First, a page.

However, the company indeed faced a conundrum. As it sought to evolve into more of a "lifestyle brand," focusing not just on weight control and weight loss, but on mindfulness and overall wellness. Further, the very notion of watching one's weight—while yes, being urged to be a lifelong concern—often meant, in reality, that the company and its programs/offerings were something that would only be utilized in the short-term by many consumers, rather than adopted and used (read, generating revenue) over the long-term. Thus, a shift in strategy was indeed a textbook play to position the firm for greater success over the long-term.
From WW's "Impact Manifesto"
As a strategy consultant and management professor, I can't really fault the company's executives for looking at the playing field before it and seeing the name change as a good move. Certainly, they see the move into being not just a lifestyle brand, but a life-long brand, as positioning the company for success in an area that is indeed ripe for growth in the busy, complicated, stress-filled, and yes, carb-laden age in which we live. Long-term then, I see the move as an overall positive, positioning the company in a much-bigger potential market with really no limits on growth—both domestically and world-wide. However, I do have some real issues with the execution of the changeover.
First, let's look at the brand equity issue. This is first and foremost because there's a lot of it! Weight Watchers might not be up there with McDonald's, Starbucks, or Coca-Cola (coincidentally, all things that could lead one to be a Weight Watchers customer!) in terms of brand recognition. However, by any measure, Weight Watchers would certainly be among the top 50 or 100 brand names in the market today. It is tough just to sweep aside decades worth of brand-building that has made your company a household name and a de facto choice for those—particularly the female half of the population—seeking to make changes in their eating habits and lose weight. That brand recognition is a valuable corporate asset—perhaps the most valuable asset for the company (well, if you don't count Oprah!). As such, it is not just a billion dollar or more balance sheet item for the firm—it is a living, breathing "thing" in the marketplace—a name instantly recognizable by consumers who understand what Weight Watchers is for by the very name of the company—until now. As such, that brand equity is very hard to, effectively, seek to simply walk away from for the prospect of a wider, bigger playing field as a health, wellness, and mindfulness brand.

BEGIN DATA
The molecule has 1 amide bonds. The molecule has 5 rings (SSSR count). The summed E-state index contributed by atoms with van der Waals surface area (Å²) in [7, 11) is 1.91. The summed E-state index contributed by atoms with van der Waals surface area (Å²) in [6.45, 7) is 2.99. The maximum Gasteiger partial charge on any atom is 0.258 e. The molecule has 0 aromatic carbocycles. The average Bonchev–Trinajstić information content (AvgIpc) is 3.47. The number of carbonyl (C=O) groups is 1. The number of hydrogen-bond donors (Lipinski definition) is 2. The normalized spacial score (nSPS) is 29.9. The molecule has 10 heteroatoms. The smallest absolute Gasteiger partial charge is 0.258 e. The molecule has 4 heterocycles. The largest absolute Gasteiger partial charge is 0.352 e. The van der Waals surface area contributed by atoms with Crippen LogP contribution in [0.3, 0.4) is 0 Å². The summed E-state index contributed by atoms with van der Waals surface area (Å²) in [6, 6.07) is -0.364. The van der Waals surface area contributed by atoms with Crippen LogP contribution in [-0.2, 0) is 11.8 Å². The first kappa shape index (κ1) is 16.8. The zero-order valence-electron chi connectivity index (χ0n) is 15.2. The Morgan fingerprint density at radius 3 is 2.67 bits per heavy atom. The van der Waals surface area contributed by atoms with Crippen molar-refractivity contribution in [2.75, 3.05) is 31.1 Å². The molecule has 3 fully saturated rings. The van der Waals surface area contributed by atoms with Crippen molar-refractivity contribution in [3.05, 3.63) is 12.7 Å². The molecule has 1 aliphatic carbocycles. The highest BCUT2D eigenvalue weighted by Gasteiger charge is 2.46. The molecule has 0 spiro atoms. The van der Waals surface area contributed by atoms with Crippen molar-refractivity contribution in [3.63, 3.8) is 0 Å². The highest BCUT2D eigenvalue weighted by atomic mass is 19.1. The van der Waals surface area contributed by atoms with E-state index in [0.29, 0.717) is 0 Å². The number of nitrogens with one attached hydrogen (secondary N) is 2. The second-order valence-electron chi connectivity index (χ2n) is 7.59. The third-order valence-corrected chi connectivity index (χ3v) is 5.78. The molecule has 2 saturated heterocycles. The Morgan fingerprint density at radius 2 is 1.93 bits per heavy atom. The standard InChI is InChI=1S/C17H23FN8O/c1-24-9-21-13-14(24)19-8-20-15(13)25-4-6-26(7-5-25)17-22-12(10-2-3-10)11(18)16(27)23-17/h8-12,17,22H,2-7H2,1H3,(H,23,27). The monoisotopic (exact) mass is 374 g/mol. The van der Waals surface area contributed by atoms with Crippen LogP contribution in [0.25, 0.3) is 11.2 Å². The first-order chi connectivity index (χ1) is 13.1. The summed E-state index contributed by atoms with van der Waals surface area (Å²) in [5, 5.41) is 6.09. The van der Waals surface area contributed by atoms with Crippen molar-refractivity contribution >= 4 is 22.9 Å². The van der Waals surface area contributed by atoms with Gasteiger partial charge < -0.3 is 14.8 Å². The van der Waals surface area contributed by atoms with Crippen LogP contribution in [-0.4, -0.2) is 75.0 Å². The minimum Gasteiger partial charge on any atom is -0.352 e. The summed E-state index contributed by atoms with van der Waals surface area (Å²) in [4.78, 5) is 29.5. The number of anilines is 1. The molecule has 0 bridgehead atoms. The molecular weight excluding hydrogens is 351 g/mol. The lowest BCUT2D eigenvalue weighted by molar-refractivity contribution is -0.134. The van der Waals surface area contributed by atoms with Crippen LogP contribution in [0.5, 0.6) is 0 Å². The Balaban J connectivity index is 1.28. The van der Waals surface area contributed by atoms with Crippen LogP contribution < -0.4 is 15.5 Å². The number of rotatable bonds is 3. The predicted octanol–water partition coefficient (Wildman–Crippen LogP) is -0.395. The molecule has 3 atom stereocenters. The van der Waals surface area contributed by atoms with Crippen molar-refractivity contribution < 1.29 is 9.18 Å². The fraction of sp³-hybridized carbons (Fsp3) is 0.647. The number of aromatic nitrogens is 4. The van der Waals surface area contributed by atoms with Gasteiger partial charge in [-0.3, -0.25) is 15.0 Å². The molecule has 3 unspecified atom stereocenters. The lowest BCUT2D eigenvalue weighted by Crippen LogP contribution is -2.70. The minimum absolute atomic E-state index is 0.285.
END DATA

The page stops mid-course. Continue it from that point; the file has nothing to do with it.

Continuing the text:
The New "WW" Logo
Secondly, I would take issue with the name change itself. "WW"??? Is this too generic? Does it bring to mind—for those of us of a certain age—the "WWW" prefix that one had to type back in the dark ages to get to a website? While "WW" certainly enables the company to have a clean, simple, readily identifiable symbol and brings great possibilities for the company from a marketing perspective, especially internationally ("WW" can't be "lost in translation!"), I would worry about the shift leading to a lack of identity for a company that has been clearly identified in its former life.
Lastly, whenever a company changes a product name—or seeks to compete with a firmly established product in the marketplace, consumers have a way of following the script set out by the market innovator. For instance, how many of us refer to any facial tissue as a Kleenex? The same can be said for items ranging from Chapstick and Crock-Pots to Jacuzzis and Jet Skis. Once the mark has been set, it is tough for any company—be they the established firm or an upstart competitor—to change the generic consumer's language. From a consumer behavior perspective then, I would argue that I just don't see folks saying that they're going to a "WW" meeting tonight! I believe that the Weight Watchers name has itself become—over time—such a "generic brand name," and as such, there will be large swaths of its consumer base—past, present, and indeed future—who will still refer to the company's offerings by the old name, no matter how much effort—and money—is thrown at the rebranding.
However, with all that being said, I still believe that the company's management has taken a bold step in making the name and identity change. They have but one shot to get it right—and some of the issues raised here will certainly be both short and long-term concerns moving forward. Yet, by not having an identity tied solely to weight loss and positioning the firm as a lifelong lifestyle brand that consumers can make use of its products and service offerings for many purposes—and not just for themselves, but for their families, WW (yes, still may disagree with the new moniker, but we'll get used to it) has set forth a strategy that should serve itself—and potential customers—well into the future. The move is indeed bold and audacious, and with proper attention to some of the issues raised here in regards to execution, the strategic shift should pay dividends for WW's stakeholders for years to come.